As a matter of fact, what we see in the iconographic scene which accompanies the text on K7749 is nothing less than a grappling or “ground fighting” combat, and it certainly presents many elements that a professional or expert martial artist will recognize not only as “smart” but, more important, technically faultless.

Of course, this is not the place for a full discussion of this scene from the martial perspective, nor to present our complete arguments in favour of the existence of specialized -or at least formally trained in hand to hand combat- warriors among the Maya. We just want to point out that, in this particular and unique context, we find strong supporting evidence for our hypothesis, from the epigraphic, iconographic and lexical sources.




Barrales, D.

 2004     Más allá de las imágenes de la guerra y la captura: Evidencias iconográficas de la existencia de un Arte Marcial autóctono entre los Mayas del Período Clásico. Unpublished thesis. Final text submitted to lecture. UADY, Facultad de Ciencias Antropológicas.


Barrera, A. et al.

 2001            Diccionario Maya. Editorial Porrúa. México.


Boot, E.

 2002     A Preliminary Classic Maya-English / English-Classic Maya Vocabulary of Hieroglyphic Readings. Leiden University, Netherlands. Unpublished manuscript.


Lacadena, A.

 2001     Passive Voice in Classic Mayan Texts: CV-h-aj and –n-aj Constructions, en: The Linguistics of Maya Writing, ed. by Søren Wichmann. University of Utah Press, Salt Lake City.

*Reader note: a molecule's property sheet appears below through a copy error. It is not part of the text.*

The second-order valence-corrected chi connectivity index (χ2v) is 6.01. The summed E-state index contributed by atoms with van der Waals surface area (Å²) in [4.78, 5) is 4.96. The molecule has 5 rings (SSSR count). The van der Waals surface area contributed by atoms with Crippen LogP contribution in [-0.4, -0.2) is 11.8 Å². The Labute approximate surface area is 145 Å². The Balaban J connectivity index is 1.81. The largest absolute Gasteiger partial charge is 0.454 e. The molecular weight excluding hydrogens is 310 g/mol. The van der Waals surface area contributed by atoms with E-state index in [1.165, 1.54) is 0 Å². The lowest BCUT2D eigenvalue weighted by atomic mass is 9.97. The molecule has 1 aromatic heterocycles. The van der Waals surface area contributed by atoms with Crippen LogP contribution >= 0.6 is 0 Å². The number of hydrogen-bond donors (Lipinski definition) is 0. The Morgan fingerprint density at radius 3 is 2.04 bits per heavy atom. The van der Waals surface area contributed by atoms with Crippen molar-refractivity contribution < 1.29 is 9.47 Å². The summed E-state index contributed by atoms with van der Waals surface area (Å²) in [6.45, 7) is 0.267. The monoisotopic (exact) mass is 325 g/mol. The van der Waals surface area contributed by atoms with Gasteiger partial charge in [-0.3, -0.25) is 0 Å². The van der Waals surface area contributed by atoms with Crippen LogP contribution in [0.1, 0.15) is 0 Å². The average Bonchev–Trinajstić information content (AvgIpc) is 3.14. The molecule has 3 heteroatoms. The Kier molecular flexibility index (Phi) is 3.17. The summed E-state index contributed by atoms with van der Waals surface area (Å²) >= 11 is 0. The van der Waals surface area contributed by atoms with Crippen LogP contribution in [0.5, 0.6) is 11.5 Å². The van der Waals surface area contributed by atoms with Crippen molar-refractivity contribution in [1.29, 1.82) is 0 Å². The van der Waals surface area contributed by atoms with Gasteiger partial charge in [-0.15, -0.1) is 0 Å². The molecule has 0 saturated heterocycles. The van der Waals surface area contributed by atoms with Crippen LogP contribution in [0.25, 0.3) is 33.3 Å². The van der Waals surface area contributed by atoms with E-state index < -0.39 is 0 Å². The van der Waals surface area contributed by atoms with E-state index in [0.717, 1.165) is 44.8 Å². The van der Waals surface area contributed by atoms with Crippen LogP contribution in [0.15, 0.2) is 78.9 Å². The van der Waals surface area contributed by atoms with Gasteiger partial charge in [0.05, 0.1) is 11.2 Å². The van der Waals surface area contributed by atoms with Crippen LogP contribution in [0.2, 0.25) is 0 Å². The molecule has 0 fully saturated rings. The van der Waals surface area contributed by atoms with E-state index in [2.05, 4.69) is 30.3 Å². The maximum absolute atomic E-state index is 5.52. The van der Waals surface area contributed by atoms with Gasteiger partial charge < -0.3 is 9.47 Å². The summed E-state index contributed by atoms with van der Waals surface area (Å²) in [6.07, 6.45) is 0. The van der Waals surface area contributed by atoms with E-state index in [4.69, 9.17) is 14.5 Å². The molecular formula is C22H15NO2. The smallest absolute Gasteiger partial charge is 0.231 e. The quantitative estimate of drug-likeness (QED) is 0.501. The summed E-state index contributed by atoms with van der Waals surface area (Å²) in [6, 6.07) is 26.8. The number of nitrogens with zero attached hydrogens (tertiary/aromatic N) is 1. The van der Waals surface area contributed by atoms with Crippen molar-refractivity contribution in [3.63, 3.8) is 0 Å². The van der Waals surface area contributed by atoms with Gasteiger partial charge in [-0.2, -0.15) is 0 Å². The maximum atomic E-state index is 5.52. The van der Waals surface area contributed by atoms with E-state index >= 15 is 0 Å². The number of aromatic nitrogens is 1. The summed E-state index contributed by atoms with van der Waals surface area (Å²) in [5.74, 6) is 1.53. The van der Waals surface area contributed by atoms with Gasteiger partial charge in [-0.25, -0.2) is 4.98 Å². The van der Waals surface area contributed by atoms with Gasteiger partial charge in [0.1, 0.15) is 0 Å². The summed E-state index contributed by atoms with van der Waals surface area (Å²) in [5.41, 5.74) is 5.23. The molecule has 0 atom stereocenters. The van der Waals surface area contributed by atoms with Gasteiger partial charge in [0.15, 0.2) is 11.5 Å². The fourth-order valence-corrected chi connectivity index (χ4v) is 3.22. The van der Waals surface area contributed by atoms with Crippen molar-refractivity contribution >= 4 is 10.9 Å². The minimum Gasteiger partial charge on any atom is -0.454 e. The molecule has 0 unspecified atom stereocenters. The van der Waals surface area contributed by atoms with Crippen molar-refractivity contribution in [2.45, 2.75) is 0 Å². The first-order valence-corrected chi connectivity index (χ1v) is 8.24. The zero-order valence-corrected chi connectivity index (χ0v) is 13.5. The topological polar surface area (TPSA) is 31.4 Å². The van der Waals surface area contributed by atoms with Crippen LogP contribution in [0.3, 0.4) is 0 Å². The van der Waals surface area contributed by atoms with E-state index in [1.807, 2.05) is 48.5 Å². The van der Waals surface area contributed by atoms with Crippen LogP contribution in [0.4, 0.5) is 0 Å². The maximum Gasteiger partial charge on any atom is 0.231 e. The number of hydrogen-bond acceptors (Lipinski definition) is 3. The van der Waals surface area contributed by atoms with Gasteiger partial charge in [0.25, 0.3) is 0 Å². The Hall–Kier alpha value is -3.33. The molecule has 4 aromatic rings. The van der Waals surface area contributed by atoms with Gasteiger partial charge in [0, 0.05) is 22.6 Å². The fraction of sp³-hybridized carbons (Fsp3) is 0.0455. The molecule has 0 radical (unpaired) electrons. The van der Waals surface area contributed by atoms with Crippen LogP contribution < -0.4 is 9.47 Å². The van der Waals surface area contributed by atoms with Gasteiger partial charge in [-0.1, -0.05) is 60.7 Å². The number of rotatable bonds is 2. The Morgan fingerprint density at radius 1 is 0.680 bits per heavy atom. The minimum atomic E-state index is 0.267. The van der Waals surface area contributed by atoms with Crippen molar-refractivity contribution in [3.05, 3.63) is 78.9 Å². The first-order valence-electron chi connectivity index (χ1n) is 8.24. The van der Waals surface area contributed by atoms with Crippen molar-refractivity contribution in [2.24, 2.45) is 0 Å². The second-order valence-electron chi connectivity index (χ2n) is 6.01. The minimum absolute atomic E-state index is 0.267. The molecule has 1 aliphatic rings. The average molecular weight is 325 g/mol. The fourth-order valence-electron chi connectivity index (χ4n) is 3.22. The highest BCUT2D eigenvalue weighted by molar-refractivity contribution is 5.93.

Lacadena, A. y S. Wichmann

 2001     On the Representation of the Glottal Stop in Maya Writing, en: The Linguistics of Maya Writing, ed. by Søren Wichmann. University of Utah Press, Salt Lake City.

 Dehmian Barrales Rodríguez.

Universidad Autónoma de Yucatán,

Facultad de Ciencias Antropológicas.

April, 2004.



[1] Following Alfonso Lacadena’s ideas with respect to the conventions employed by ancient Maya scribes, we believe that, besides the pre-consonantal /h/ (Lacadena and Wichmann 2001, Lacadena 2001), the pre-consonantal /’/ could also be abbreviated or omitted in the written texts, and later restored during reading. This is based on the fact that both consonants were weak aspirates, and so they were unnecessary –or at least not essential- for the graphic representation of a given word.


[2] In recent years, Karl Taube presented a provocative paper at the UCLA Maya Weekend, in which he disserted about Maya and Olmec “gladiators”, re-interpreting many ball game playing scenes as true combats held with the main purpose of ritual shedding of blood (Bruce Love, personal communication, January of 2004).